As dangerous (outside the technical language also dangerous ; English dangerous goods or hazardous materials abbreviated as hazmat ) is called in connection with the transport in the public space substances , preparations (mixtures, blends, solutions) and articles containing substances which due due to their nature , their physical or chemical properties or their state during transport certain hazards for
- the public safety and order, especially for the general public,
- important commons,
- Life and health of people, animals and things
and which are classified as dangerous goods due to legal regulations .
is the identification of a dangerous goods transport with warning signs ( generally 40 cm × 30 cm orange-colored rectangular signs on the transport vehicle or tank container, provided with numbers under certain conditions) as well as on the package with so-called "danger labels" (squares in size 10 cm × 10 cm in fixed colors and meaningful pictograms ) or on vehicles and containers with their versions enlarged to 25 cm × 25 cm, so-called "large notes" or "placards". These provide information about the composition of the goods being transported and the dangers arising from them, and are therefore used to quickly determine measures in the event of an accident involving dangerous goods .
Differentiation from hazardous substances
Hazardous substances are substances that pose a risk to the environment and health, for example through the effects of poison, fire or explosion. The storage of such substances is subject to the provisions of the Ordinance on Hazardous Substances ( GefStoff V ) and the technical rules for hazardous substances (TRGS 510). Substances and objects that pose such risks in connection with the transport are also referred to as dangerous goods. Their storage in terms of the provision for transport or a transport interruption is subject to the Hazardous Goods Transport Act ( GGBefG ). If the transport interruption exceeds 24 hours, storage is assumed.
Delimitation from the freight law term "dangerous goods"
The term "dangerous goods" in transport law / freight law (e.g. in Germany according to Commercial Code (HGB) or according to Art. 22 CMR ) includes the concept of dangerous goods discussed here, but can go beyond this. According to this, dangerous goods are also any goods which, taken in isolation, would be harmless, but which can or must be classified as dangerous due to the transport situation. These are goods that, in the context of normal transport , pose a risk to means of transport , people or other legal interests.
There are numerous regulations and agreements for the transport of dangerous goods by road, rail, air and water transport, e.g. B. with regard to packaging , load securing , labeling and transport . The purpose of the numerous regulations is a safe handling of the transport of dangerous goods (accident avoidance) as well as precise and quick information of the rescue forces ( fire brigade ), so that in the event of an accident this can be recognized as a dangerous goods accident and the correct measures can be taken as soon as possible. Hazardous substances law applies to storage and use .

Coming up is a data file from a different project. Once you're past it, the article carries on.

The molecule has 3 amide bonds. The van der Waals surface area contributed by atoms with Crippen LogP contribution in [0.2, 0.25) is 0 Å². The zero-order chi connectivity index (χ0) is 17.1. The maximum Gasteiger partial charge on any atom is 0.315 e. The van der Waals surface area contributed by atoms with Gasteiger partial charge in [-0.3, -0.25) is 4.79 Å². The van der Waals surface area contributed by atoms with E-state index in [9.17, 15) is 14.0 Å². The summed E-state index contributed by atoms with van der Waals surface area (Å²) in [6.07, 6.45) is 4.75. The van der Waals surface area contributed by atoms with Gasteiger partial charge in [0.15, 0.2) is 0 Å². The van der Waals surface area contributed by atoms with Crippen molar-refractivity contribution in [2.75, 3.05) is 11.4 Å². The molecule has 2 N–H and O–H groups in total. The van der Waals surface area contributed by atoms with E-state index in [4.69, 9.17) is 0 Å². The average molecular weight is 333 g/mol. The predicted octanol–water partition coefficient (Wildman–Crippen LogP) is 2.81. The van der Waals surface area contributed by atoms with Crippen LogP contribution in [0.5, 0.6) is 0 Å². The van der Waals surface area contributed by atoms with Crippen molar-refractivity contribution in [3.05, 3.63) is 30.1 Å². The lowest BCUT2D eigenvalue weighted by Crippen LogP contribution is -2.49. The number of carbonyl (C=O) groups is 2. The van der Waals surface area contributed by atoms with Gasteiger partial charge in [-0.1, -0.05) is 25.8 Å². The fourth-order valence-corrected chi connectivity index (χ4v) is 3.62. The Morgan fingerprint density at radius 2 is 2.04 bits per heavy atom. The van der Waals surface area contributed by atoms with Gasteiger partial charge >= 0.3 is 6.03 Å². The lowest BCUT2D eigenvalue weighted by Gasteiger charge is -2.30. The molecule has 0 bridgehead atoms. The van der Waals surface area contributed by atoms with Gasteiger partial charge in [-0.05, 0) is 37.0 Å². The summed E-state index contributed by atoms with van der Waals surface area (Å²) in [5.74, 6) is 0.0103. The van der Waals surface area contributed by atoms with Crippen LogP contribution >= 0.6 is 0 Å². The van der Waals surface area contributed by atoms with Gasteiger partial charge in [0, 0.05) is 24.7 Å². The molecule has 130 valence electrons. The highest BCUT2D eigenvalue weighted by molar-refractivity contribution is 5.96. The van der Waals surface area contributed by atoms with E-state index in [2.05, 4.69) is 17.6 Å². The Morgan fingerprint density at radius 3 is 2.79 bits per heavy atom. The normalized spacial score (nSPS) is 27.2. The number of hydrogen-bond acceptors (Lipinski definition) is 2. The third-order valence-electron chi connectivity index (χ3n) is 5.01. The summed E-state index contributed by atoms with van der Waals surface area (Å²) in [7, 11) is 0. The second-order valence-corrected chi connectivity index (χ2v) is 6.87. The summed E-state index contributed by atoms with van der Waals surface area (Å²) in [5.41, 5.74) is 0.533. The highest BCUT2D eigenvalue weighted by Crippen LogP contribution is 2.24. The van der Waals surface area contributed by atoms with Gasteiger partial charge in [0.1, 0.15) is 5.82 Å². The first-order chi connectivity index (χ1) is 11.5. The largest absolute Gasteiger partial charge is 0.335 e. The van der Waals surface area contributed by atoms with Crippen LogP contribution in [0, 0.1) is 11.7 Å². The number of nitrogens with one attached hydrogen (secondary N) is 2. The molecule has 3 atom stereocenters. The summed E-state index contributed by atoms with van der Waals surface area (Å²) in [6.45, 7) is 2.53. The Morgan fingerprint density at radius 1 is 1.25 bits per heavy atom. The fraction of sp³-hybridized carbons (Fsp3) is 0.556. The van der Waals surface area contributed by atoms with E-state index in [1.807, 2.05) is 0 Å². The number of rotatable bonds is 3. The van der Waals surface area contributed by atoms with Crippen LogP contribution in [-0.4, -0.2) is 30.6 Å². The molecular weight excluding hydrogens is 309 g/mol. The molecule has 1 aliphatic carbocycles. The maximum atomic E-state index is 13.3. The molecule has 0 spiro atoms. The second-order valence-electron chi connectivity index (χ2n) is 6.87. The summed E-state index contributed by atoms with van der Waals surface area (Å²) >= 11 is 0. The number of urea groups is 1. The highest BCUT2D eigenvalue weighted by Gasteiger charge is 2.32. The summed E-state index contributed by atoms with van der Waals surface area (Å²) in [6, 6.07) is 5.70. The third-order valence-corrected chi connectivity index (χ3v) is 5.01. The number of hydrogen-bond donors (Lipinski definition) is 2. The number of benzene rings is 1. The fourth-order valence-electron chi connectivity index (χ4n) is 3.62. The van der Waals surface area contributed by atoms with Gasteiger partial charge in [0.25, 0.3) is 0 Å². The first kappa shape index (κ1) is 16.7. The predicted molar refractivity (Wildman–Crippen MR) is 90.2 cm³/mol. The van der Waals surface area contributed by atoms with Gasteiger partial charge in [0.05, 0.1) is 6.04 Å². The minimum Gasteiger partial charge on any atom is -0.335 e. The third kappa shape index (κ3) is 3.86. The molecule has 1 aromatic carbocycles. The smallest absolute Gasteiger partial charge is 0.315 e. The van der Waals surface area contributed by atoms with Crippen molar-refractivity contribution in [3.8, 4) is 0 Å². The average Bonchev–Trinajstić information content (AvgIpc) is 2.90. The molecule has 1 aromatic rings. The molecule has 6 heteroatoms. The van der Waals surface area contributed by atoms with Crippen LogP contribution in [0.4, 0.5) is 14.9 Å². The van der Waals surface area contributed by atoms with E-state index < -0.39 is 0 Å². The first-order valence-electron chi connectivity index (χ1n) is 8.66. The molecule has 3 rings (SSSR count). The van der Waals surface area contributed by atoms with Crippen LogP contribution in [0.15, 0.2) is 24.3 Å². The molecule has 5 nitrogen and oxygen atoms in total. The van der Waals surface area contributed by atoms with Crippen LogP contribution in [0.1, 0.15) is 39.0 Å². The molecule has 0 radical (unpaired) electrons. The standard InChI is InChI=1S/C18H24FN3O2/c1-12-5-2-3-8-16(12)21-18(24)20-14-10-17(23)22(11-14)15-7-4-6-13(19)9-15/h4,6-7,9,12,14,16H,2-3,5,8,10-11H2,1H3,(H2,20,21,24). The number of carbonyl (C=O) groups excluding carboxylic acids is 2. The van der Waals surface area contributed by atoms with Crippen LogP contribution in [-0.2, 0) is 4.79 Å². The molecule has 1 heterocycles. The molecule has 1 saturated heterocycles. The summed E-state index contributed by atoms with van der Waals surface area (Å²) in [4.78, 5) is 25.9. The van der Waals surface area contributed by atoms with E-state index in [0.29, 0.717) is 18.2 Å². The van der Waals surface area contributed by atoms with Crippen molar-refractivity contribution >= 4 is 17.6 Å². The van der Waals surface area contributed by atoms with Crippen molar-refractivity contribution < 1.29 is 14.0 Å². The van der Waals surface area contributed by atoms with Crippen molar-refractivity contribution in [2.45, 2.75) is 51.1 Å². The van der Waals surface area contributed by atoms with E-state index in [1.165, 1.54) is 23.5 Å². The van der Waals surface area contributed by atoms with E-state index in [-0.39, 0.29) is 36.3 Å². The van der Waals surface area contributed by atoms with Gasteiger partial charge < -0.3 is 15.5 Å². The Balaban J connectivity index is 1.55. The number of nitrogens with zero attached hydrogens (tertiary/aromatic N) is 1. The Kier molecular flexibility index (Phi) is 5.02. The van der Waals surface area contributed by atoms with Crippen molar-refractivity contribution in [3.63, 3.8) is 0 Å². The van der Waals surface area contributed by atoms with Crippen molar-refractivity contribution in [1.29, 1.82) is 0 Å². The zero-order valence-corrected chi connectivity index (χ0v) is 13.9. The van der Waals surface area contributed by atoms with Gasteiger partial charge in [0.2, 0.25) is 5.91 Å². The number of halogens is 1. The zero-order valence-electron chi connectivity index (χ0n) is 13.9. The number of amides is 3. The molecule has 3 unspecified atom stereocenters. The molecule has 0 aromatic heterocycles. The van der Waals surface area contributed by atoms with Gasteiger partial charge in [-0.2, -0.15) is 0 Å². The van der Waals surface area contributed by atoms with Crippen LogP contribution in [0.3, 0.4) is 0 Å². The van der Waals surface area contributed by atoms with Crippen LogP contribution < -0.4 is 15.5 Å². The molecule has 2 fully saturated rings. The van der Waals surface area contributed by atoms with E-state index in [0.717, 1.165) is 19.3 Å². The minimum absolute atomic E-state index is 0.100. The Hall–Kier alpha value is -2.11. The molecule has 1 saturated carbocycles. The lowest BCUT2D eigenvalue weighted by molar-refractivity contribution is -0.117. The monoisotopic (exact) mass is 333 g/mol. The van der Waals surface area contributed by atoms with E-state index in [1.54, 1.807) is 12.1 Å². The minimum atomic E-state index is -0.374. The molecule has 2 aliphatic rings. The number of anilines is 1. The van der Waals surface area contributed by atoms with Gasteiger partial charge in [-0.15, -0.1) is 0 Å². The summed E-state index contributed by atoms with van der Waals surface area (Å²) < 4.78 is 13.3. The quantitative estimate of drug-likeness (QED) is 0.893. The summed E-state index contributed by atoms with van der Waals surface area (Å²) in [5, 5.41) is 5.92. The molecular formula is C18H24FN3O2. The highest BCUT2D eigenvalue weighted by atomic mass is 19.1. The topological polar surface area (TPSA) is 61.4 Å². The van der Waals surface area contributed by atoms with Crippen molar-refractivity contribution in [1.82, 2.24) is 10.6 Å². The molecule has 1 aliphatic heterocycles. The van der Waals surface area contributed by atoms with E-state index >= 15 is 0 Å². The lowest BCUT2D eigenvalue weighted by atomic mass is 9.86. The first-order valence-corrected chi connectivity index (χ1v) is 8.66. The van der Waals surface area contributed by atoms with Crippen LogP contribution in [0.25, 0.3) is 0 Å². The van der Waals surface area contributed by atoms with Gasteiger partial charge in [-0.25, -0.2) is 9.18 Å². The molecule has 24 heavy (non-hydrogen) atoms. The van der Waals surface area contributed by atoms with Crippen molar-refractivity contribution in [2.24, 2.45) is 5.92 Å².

The transport of dangerous goods is one of the few areas in which there have been transnational regulations for a long time , to which most states have subscribed. These regulations are intended to guarantee the safe transport of these sensitive goods across national borders. The international regulations are supplemented by national regulations which, among other things, define responsibilities, obligations and administrative offenses. The regulations are continuously reviewed and further developed, taking into account knowledge in science and technology. In the Federal Official Gazette I and II, the regulations are promulgated and amended as required by notices in the traffic sheet. The handling of dangerous goods is defined by the United Nations (UN) in the Model Regulations of the UN Recommendations on the Transport of Dangerous Goods , which are currently valid in Revision 20 (2017). Nevertheless, various standards have developed in dangerous goods and hazardous substances law, for example with regard to classification criteria. Since 2000, however, the UN has endeavored to standardize the regulations with the globally harmonized system for the classification and labeling of chemicals (GHS).
The most important, carrier- specific individual regulations include:
- European Agreement on the International Carriage of Dangerous Goods by Road (ADR) for road traffic for many European and neighboring countries
- Regulation for the international carriage of dangerous goods by rail (RID) by rail
- International Maritime Dangerous Goods Code (IMDG Code) in international shipping
- European Agreement on the Carriage of Dangerous Goods by Inland Waterways (ADN) for inland waterways , with special contracts for the Rhine ( ADNR ) and Danube ( ADN-D )
- Technical Instructions For The Safe Transport of Dangerous Goods by Air (ICAO-TI) in air transport , issued by the International Civil Aviation Organization ( ICAO ). These are taken over and expanded by the International Association of Airlines IATA with the IATA Dangerous Goods Regulations (IATA-DGR).
All of these supranational regulations are incorporated into national law in the individual countries through national legislation.